What are your favorite books with animals? One person who comments will be randomly chosen to win a print copy of I KISSED A ROGUE. Winner announced and contacted Sunday.
The Jaunty Quills are excited to welcome back historical romance author Christi Caldwell. She’s consistently a bestseller, and if you’ve ever read one of her books it’s not hard to see why. She writes heartwarming, sexy, and delightful Regency romances.
Readers, keep reading to find out how to win your signed print copy of For Love of the Duke!
Shana: Welcome back, Christi! Tell us about To Trust a Rogue, the newest in the Heart of a Duke series.
Christi Caldwell: “To Trust a Rogue” is really a story about a second-chance at love. The hero, Marcus, Viscount Wessex and Eleanor Carlyle were desperately in love, until one day, she just left with nothing more than a note. That betrayal was a defining moment for both of them, and from it, Marcus fashioned himself into a carefree, charming rogue determined to never again, trust in love. Flash-forward 8 years later, and Eleanor is back, and with a daughter in tow. Now, a poor-relation living with her eccentric aunt, she is in London to face the demons of her past, and…Marcus. For me, this was an emotional book. Lots of tears were shed while I wrote this story.
Shana: From the reviews I’ve read, this book is receiving kudos for the way the emotional aspects of the story resonate so deeply with readers. How do you manage to write such powerful emotional scenes? Do you draw on past experiences or are you able to step into the characters’ shoes?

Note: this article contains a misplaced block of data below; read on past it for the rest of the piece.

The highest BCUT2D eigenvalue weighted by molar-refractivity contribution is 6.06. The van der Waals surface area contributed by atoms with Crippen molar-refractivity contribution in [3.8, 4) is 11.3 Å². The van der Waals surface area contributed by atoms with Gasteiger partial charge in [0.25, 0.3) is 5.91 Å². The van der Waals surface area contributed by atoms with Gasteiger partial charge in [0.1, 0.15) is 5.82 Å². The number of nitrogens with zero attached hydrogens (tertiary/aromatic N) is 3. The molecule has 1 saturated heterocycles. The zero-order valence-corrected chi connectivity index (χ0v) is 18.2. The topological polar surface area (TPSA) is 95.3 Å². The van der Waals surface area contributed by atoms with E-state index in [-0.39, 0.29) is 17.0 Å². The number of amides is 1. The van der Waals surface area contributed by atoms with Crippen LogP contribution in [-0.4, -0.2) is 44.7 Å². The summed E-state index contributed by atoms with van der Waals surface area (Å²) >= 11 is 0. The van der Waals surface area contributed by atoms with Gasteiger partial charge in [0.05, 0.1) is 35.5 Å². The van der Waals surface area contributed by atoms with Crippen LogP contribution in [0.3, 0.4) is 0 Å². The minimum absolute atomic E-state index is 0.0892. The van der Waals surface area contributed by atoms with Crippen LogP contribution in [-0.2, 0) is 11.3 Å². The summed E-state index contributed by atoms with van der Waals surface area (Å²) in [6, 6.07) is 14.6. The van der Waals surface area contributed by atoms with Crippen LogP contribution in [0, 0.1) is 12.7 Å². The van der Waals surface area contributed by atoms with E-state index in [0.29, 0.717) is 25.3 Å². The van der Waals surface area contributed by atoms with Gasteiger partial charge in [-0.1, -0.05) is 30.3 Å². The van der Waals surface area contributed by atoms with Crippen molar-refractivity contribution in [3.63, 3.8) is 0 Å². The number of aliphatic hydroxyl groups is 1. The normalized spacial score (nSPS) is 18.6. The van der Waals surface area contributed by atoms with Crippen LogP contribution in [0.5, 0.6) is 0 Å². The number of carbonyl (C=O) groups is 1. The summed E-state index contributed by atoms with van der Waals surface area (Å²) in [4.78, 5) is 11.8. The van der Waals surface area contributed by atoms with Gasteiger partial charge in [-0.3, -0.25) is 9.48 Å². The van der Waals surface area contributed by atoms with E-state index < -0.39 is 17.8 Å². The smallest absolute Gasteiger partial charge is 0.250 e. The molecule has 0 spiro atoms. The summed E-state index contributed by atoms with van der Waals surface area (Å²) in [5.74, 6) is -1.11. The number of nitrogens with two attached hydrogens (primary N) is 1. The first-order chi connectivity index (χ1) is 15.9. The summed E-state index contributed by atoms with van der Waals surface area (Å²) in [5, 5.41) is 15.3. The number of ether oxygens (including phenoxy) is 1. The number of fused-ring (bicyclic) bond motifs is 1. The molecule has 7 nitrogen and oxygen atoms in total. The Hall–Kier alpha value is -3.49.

Christi Caldwell: For me, writing is a cathartic experience. I began seriously writing when my son Rory was born, and I learned his diagnosis of Down syndrome. There was so much emotion: fear, shock, pain, blended with this overwhelming love, and eventual joy. In the days after his birth, I put words onto a page, and found a sense of healing from the process.
When I write, my characters are multi-dimensional. If they know joy, I go into the greatest moments I have known. I pull from how I felt; the whole sensory experience, that is absolute happiness, and I try to paint that with words. I do the same with the fears and agonies that I knew, and still sometimes know, for my son’s struggles. There is no greater agony than seeing your child hurt or suffer. And because of that, there is never a shortage in the emotional well I have to draw from for my characters.